16. Upwind. Its all about separation and leverage. This is why the fleet gets so spread-out on the upwind leg. If the wind shifts left, the boats on the left hand side gain, and when the wind shifts right again the right hand boats gain. The bigger the distance between left hand and right hand boats the bigger the gains and losses. This is why boats on a flyer to one side of the course make massive gains or losses. If you are unsure which way to go, it is better to sail with the pack and observe the other boats gains and losses, if you see a side paying off, then get over there as soon as you can, even taking a loss to get there. It is better to be late to the right side of the course than never getting there. This is a good one to read about, upwind strategy suddenly becomes clearer after you have worked it out.
Going off on flyers to one side of the course rarely pay off in the long run, you may gain once, but the next time you will lose out.
17. Downwind. Ease everything. Kicker, outhaul eased to pre-marked position, cunningham off, plate up to pre-determined marks. It is a good idea to mark the plate handle where it has the tip just inside the slot. This closes the slot completely without having to pull plate right up into the boat. (though this is very effective.)
Also you should have a reaching mark for the plate, again marked on the handle. So when you get to the windward mark and bear away, all the settings are easy to duplicate.
When sailing downwind you need to keep clear air. You need to bear away in the gusts and head up in the lulls to keep your boat speed. Doing this make a huge difference to reaching and downwind speed. If alongside another boat, you can watch the gap widen if you are getting it right.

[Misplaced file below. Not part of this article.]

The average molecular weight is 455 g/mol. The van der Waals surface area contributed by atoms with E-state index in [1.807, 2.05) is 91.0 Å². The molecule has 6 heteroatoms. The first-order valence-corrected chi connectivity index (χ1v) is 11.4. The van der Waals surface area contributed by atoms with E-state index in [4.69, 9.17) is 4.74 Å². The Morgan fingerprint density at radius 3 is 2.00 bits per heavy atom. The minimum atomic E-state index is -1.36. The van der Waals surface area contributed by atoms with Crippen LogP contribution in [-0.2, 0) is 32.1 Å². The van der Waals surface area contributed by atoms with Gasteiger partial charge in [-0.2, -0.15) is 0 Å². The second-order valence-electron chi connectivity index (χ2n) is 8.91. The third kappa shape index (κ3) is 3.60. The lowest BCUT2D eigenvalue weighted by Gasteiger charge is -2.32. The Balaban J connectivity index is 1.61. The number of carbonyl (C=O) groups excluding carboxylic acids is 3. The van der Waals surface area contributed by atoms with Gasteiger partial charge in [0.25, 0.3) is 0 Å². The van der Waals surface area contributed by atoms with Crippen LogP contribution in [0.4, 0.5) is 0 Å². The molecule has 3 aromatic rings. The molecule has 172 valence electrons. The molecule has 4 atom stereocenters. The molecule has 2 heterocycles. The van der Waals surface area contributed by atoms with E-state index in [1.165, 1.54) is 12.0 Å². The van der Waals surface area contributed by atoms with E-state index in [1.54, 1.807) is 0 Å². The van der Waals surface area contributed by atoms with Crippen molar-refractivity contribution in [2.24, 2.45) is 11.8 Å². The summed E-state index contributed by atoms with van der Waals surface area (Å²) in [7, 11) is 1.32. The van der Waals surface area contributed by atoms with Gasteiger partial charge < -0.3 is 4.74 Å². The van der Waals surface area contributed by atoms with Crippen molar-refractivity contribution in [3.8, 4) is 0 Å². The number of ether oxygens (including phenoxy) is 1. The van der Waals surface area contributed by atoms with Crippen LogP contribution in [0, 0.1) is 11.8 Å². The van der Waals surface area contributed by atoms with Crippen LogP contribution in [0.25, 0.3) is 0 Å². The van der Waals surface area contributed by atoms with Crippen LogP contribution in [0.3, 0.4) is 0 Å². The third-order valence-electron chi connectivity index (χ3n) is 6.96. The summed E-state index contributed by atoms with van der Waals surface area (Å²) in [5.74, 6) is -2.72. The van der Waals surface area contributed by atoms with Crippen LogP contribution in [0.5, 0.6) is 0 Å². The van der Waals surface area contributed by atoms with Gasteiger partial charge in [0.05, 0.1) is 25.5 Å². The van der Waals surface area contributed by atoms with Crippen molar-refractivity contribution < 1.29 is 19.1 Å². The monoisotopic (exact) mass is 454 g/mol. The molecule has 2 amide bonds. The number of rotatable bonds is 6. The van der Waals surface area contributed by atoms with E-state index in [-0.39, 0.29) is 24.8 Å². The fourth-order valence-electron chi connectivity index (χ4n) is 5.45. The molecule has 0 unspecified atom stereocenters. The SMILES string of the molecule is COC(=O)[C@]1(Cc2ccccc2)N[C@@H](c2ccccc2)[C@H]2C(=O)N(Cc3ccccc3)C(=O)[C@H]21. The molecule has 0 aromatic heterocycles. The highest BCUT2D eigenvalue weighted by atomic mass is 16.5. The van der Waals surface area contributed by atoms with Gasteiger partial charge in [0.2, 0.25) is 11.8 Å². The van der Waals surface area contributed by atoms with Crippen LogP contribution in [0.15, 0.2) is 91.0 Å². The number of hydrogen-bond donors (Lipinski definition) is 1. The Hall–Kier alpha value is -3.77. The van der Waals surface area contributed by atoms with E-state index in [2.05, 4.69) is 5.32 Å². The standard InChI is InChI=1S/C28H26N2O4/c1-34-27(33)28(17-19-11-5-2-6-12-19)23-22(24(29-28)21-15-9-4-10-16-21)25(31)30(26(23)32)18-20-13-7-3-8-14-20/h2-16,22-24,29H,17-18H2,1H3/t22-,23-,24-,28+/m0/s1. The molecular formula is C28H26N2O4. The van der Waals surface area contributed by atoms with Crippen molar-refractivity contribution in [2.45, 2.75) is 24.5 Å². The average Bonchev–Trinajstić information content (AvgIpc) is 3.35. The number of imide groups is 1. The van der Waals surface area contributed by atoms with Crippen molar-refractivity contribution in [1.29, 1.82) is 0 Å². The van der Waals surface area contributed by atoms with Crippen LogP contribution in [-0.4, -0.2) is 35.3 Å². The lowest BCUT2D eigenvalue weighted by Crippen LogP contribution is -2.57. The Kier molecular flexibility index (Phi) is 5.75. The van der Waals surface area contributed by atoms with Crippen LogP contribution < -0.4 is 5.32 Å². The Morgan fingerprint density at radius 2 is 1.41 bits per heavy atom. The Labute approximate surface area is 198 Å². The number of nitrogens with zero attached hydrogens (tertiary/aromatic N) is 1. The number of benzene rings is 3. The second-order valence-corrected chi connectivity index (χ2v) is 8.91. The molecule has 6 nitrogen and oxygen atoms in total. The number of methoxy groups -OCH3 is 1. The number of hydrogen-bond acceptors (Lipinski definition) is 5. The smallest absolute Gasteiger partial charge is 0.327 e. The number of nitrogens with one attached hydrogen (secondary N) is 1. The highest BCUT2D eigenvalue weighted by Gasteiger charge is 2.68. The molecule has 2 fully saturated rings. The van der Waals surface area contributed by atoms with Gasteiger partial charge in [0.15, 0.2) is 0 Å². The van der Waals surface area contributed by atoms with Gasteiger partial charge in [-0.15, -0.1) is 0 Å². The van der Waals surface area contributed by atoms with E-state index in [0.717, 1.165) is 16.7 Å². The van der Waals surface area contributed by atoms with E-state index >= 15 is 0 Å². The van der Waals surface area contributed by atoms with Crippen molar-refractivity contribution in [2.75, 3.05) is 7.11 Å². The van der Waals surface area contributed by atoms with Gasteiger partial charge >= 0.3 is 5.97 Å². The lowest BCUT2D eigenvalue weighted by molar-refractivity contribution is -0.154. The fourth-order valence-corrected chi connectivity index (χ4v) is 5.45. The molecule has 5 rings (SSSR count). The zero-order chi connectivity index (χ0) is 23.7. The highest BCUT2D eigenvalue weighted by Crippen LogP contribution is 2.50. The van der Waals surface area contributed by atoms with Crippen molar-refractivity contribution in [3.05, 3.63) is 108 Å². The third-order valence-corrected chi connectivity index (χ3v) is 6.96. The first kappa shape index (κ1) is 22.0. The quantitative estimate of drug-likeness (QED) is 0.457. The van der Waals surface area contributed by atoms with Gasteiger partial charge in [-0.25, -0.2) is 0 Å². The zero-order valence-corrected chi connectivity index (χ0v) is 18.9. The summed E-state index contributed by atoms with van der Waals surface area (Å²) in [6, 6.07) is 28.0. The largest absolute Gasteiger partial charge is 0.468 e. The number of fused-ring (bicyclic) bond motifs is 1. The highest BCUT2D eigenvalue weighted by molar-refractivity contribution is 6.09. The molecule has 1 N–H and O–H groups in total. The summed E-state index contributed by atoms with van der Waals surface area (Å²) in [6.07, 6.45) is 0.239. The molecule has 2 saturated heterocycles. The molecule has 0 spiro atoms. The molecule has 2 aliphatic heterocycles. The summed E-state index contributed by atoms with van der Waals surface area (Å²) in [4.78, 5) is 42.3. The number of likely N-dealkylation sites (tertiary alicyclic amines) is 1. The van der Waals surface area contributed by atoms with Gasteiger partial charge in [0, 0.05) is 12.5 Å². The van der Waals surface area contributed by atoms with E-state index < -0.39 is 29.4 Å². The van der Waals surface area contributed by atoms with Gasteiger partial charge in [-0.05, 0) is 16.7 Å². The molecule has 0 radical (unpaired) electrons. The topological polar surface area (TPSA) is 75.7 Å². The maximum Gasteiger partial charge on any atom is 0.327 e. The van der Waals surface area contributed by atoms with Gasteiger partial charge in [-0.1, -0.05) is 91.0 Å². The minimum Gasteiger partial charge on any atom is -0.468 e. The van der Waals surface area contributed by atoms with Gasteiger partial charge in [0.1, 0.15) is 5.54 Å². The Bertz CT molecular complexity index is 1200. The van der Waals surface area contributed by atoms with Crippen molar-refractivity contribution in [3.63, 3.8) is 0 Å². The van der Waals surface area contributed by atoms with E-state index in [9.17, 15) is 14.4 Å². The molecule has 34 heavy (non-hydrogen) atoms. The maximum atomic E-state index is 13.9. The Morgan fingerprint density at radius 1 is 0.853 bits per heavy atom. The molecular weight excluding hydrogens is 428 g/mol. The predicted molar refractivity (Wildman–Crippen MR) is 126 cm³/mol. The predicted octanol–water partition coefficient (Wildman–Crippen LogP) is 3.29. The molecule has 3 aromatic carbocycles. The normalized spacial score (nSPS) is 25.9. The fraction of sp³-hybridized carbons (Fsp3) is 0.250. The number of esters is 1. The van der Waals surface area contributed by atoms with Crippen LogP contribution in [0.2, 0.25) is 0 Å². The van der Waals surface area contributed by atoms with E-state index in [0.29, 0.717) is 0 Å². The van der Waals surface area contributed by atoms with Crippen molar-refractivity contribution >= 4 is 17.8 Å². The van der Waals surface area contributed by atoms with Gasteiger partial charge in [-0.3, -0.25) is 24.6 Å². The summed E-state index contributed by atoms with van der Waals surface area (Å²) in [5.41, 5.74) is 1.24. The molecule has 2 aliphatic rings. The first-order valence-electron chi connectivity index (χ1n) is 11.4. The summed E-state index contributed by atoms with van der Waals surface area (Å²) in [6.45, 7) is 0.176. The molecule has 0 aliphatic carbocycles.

To see these gusts and lulls coming you need to be spotting where the wind is coming from, over your shoulder. This is a good job for the crew.
18. Remember to try to sail the shortest distance to the mark, on all legs.
19. The opposite of this is to always make sure you have clear air, upwind and downwind. Re-position the boat on the course as soon as possible if you don’t have it.
20. Use white antifouling, you can then tell when you have slime or weed on it. Same goes for the centreplate and rudder blade.
21. Hull bottom preparation. Last year, and the beginning of this year the new production yawl was looking to be unbeatable. The main difference, (apart from a superb helm) was that the boat had never been antifouled and was dry sailed. For this year the boat was antifouled and kept on a mooring for the season. This has made quite a difference, in that other boats now have a chance of keeping up. What this proves, and that we all know, is that the smoothness, and cleanliness of the bottom of the hull has a huge difference on performance. The proof has now been seen.
Flatting back the hard racing antifouling with 600 grit wet and dry is the way to go.
That’s about all I can think of at the moment.
Other than ‘Winning in One Designs’ by Dave Perry and the ‘North U Racing Tactics’ by Bill Gladstone, one of the best books on sailing that I have read is called ‘Race Winning Strategies, Smart Lessons with Deep Dakron’ by Tom Linskey. ISBN 0-924486-88-0
An American book that is quite a funny read. It is written in the narrative rather than a do this do that type sailing book. Read it, then apply what you have read, it really does work.